The Food and Drug Administration (FDA) will soon address claims that marijuana has medical benefits. Many users of cannabis insist that cannabinoids in the plant — like cannabidiol (CBD) and THC — have therapeutic benefits.

FDA Commissioner Scott Gottlieb spoke on the issue at an unrelated Congressional hearing earlier this month.

“I see people who are developing products who are making claims that marijuana has antitumor effects in the setting of cancer,” Gottlieb told the House panel, according to Bloomberg. “And I think reasonable people can ask reasonable questions about whether marijuana is a chemotherapeutic agent.”

“It’s a much broader question about where our responsibility is to step into this and start to ask questions about the claims that are being made,” the commissioner added. “We’ll have some answers to this question very soon, because I think we do bear responsibility to start to address these questions.”

While 29 states and the District of Columbia have legalized cannabis in some form, it remains illegal federally. And the Drug Enforcement Administration, which enforces drug laws, even views non-psychoactive CBD as a Schedule 1 drug — the category that is supposed to represent the most dangerous and least beneficial drugs.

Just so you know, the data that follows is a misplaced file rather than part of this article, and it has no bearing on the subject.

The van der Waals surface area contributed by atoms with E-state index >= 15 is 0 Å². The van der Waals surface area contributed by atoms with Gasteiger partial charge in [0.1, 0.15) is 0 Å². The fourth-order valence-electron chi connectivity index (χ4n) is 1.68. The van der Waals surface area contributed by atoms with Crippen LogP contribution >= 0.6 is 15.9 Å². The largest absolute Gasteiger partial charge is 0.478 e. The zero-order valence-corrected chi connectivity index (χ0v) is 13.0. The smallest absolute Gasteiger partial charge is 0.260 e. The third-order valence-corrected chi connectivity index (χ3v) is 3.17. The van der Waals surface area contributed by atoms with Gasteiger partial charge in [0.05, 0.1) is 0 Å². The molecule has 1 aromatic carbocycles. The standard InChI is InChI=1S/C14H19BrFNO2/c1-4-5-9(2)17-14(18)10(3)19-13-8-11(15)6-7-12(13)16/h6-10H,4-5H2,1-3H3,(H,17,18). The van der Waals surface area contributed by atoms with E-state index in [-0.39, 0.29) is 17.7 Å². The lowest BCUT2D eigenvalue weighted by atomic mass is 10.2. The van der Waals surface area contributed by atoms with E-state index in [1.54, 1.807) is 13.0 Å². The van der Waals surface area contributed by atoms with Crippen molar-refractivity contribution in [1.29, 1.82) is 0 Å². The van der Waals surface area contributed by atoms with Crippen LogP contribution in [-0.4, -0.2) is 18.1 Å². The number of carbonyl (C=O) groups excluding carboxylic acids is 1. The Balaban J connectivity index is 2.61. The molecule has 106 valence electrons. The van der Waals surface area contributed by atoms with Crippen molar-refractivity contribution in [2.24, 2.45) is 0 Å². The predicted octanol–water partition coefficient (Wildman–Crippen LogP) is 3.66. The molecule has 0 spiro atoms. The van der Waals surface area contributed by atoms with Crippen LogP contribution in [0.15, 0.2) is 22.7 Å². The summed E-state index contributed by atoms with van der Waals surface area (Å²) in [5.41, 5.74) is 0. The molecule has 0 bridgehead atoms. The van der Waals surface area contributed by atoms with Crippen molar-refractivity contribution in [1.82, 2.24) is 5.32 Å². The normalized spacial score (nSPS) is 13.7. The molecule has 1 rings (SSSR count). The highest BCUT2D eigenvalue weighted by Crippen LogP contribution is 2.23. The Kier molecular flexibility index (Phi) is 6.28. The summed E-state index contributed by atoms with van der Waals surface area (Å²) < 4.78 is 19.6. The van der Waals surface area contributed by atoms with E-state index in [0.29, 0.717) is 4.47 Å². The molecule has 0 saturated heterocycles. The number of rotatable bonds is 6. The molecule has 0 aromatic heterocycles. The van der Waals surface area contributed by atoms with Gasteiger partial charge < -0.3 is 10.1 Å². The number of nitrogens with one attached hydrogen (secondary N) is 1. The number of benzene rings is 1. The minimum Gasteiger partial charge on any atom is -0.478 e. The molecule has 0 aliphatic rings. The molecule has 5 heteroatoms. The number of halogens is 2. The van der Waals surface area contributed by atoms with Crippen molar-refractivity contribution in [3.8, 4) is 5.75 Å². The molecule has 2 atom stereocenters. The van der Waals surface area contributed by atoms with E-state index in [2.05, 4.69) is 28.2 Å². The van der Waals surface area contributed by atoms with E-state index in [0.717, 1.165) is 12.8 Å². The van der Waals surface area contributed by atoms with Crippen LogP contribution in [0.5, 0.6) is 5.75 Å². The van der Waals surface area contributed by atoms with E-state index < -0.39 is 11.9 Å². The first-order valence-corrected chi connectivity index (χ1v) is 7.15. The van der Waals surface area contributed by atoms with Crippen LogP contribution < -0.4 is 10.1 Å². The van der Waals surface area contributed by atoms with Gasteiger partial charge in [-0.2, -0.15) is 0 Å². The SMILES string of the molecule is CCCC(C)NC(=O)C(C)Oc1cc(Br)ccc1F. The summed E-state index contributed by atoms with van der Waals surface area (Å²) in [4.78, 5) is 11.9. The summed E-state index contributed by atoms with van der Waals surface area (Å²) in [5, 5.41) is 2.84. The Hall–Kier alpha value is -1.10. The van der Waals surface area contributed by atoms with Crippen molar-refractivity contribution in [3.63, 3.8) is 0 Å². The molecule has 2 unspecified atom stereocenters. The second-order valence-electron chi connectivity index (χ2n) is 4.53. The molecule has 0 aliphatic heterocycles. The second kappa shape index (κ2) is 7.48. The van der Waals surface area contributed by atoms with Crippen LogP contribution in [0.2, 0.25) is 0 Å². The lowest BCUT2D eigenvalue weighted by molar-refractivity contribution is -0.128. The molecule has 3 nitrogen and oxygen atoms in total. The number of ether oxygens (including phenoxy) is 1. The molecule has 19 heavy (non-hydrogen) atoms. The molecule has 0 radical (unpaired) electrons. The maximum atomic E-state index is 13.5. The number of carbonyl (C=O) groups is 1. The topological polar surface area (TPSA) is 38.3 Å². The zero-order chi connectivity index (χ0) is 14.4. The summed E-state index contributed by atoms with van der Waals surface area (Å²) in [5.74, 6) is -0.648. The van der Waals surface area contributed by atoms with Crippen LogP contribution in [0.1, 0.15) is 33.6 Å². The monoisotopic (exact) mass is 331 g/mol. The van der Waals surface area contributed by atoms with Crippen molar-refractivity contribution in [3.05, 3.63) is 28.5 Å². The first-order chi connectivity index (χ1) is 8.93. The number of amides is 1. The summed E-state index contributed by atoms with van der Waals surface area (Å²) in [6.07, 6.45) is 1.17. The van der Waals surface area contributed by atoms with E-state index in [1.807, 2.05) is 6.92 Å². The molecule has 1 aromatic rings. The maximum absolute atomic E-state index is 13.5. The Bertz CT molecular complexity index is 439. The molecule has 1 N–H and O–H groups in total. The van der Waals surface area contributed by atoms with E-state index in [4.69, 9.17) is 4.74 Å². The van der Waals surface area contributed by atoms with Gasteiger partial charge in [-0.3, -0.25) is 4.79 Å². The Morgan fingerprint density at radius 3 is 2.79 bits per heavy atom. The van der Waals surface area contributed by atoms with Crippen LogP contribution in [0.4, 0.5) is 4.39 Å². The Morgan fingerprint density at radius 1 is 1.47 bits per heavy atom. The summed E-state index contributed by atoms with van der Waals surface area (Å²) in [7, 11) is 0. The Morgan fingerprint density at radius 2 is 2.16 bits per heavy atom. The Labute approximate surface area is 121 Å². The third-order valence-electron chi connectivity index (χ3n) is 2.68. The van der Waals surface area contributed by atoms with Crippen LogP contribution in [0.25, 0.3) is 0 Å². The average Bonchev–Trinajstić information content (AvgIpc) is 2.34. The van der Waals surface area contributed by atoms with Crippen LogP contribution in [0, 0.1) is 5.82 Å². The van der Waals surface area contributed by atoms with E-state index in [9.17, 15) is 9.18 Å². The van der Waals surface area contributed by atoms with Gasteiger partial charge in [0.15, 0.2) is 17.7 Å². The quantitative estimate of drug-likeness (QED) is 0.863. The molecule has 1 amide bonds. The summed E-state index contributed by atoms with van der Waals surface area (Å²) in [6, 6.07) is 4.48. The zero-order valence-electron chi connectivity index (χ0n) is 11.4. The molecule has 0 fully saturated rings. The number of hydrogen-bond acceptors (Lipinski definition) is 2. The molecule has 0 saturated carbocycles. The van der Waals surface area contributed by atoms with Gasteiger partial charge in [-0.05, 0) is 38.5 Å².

According to an attorney who specializes in marijuana law, a review of cannabis medical benefits by the FDA could shut down the CBD business quickly by requiring makers to submit products to clinical trials, which can cost millions or even billions of dollars.

“And what would likely go down in the event your medical cannabis products are ever viewed as drugs by the FDA?” asks Hilary Bricken of Los Angeles law firm Harris Bricken. “The FDA’s efforts to pursue and shut down interstate CBD sellers tells us that it would likely be a short and swift ending for most state-legal medical cannabis businesses unless they have buckets of cash and time to get through formal, comprehensive drug trials.”

“As of now,” Bricken added, “the FDA has kept its nose out of state-legal medical cannabis and it remains a sleeping giant, but change may be on the horizon given the FDA’s recent spike in feeling a ‘responsibility’ to answer whether cannabis has medical benefits in certain contexts. As a result, all state-legal medical cannabis businesses should be aware that FDA intervention may be imminent.”



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